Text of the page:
But while the government isn’t willing to force the issue, City Life has stepped up. In late September, City Life members were among the 3,000 people who protested in front of the Boston office of Bank of America, demanding principal write-downs. “Our view at City Life,” Steve Meacham says, “is that if you want the government to take action against such powerful actors, then you better have a powerful movement on the street, because they are not going to do it otherwise. And that’s what we’re trying to build.”
Back at Drusilla Francis’s home in Dorchester, City Life continues its protest throughout the hot morning. Down the block, meanwhile, an intense legal debate is taking place. Lee Goldstein, a lawyer from Harvard Legal Aid, has demanded to see the 48-hour eviction notice — a judge-signed document authorizing the eviction. Constable Burton Malkofsky doesn’t have it, though, insisting that all he actually needs is the court order to evict. Whipping out his smartphone, Goldstein begins quoting Massachusetts law. Malkofsky decides to make a few calls to locate the disputed paperwork. As all of this is going on, the police inform the two men that, given the size of the protest in front of the house, they don’t have the manpower just then to enforce an eviction, anyway. The action is postponed.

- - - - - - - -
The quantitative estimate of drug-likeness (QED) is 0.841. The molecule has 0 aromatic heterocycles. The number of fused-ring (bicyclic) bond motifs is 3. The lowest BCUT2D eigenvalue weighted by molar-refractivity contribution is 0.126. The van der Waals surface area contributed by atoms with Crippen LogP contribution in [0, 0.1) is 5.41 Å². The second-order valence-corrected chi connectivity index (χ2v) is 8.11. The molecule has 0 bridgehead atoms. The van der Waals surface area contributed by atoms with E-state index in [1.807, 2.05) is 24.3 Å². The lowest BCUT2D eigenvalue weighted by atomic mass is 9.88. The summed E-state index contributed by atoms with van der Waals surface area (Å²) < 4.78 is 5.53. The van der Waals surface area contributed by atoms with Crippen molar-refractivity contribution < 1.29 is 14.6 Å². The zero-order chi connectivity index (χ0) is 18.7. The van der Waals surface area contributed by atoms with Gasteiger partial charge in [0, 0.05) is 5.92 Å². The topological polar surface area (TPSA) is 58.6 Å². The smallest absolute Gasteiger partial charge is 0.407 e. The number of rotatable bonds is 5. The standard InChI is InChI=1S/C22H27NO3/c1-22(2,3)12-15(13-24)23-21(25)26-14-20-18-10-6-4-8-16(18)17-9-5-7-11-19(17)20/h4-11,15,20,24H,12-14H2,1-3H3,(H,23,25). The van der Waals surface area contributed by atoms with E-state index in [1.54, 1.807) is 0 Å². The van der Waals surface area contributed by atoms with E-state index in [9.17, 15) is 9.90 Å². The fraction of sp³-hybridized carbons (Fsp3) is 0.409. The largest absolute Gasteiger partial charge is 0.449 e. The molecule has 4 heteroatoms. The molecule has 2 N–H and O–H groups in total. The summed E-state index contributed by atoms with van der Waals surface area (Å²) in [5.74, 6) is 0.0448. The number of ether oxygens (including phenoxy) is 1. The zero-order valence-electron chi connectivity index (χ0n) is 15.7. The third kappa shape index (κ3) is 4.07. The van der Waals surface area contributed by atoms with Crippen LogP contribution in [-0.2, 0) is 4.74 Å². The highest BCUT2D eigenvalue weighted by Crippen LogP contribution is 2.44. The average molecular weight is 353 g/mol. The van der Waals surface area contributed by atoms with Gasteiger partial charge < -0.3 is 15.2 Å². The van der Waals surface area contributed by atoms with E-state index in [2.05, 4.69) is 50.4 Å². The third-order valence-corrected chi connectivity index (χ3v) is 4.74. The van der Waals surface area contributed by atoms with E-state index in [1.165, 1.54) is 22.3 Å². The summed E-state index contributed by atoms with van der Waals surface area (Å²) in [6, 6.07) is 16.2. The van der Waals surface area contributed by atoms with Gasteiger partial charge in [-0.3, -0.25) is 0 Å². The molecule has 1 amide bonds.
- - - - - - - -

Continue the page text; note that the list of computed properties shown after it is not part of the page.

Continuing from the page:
Melonie Griffiths races to the steps of Francis’s house and raises a bullhorn to her lips. “That’s right,” Griffiths hollers, echoing the crowd’s steady chants, “the banks get bailed out and we get moved out! But not all the time. Not if you fight back.” When she announces that the police have called off the eviction, the crowd erupts in cheers. They have saved Francis’s house — at least for today.
The next day, the protesters return in case the constable comes back. He never shows. Later that day, U.S. Bank, which hasn’t been willing to sell the property to BCC, finally names its price. BCC accepts: They’ll buy back the home for $210,000 and sell it to Drusilla Francis and Sandra Douglas, her new roommate she’s met through City Life, for $294,000. In early October, Francis, Douglas, and BCC closed on the property. After 22 years of living in her home, Francis will be able to stay.
Even before she got the official news, Francis had a good feeling. “They said the constable might be back the next day, but after that blockade, something inside me told me that I wasn’t leaving this house,” she says. “I knew we had won.”
After the crowd has cleared and the street is quiet, she grabs a bag of her belongings from her car. She carries it upstairs. By the time the day is over, everything is back where it belongs.